On the changed attitude toward and acceptance of fiction, see also Baym 26— Chaison, and Jeffrey D. Groves [Amherst: U of Massachusetts P, ] Others have questioned the typicality of remarks in letters and memoirs as representative of the practices of the vast majority of historical readers who never self-consciously recorded their responses e.
Clair 5—6. Wallace The work of Ronald and Mary Zboray is relevant here because, while it questions, it also reinforces my argument about the affinities between periodical reviewers and the middle-class audience for fiction. The manner in which that culture was demographically coded by class and location, however, indicates that the public sphere in antebellum America was hardly guaranteed to all. Charvat, Profession of Authorship , 3. Edgar Allan Poe: Essays and Reviews , ed. Thompson New York: Library of America, This concern about the social dangers of reading—and particularly novel reading—was shared outside the public sphere as well.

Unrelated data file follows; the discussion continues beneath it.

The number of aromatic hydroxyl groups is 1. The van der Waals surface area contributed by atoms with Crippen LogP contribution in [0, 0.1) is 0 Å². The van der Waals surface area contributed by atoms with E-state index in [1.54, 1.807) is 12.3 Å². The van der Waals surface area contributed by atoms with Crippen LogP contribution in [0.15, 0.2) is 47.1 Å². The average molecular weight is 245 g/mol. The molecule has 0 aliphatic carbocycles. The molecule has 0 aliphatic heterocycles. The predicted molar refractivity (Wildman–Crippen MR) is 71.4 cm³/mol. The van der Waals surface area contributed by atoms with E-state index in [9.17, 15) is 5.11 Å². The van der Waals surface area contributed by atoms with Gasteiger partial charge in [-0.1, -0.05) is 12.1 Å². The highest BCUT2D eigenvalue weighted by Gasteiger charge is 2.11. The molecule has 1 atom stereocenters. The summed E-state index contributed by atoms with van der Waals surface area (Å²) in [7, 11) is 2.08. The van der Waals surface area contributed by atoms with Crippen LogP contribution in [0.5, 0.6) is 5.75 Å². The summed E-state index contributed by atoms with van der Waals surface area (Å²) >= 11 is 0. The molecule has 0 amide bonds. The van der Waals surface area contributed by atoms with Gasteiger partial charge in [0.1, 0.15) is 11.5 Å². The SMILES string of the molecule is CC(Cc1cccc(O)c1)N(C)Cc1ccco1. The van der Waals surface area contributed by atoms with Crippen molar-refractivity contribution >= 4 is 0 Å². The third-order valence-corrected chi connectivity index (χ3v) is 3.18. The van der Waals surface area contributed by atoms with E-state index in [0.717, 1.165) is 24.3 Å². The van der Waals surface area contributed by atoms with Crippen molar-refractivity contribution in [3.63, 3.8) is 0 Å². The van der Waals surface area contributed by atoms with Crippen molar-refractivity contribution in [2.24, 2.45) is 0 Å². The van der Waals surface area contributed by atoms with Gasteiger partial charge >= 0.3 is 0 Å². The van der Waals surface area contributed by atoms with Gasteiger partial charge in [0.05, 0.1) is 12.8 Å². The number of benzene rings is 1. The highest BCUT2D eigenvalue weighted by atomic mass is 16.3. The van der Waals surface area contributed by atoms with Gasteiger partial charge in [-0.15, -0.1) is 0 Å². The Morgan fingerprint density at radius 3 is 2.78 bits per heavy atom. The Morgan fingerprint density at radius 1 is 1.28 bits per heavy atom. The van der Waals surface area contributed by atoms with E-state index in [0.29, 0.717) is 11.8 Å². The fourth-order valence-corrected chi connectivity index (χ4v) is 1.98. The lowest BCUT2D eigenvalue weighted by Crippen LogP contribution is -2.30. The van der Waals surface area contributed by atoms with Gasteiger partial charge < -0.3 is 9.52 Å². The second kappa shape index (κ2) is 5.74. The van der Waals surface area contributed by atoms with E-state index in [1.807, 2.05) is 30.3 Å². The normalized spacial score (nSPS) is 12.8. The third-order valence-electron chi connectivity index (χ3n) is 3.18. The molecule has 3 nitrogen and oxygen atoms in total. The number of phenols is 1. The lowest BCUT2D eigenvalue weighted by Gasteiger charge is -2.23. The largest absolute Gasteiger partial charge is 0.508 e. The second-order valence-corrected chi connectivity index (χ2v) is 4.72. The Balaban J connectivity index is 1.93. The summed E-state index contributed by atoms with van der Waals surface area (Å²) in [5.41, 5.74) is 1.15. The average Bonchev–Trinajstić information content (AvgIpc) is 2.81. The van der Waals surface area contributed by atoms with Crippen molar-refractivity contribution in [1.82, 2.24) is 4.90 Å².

For example, Scott E. Groves [Amherst: U of Massachusetts P, ] — In analyzing the public forum of periodical responses to fiction, I treat reviewers and critics as one group even though at times in this period a distinction was made between the two. On the regulatory tendency of antebellum periodicals in general and reviews in particular and their self-conception as conservators of civilization, culture, and literature, see also Cheryl D.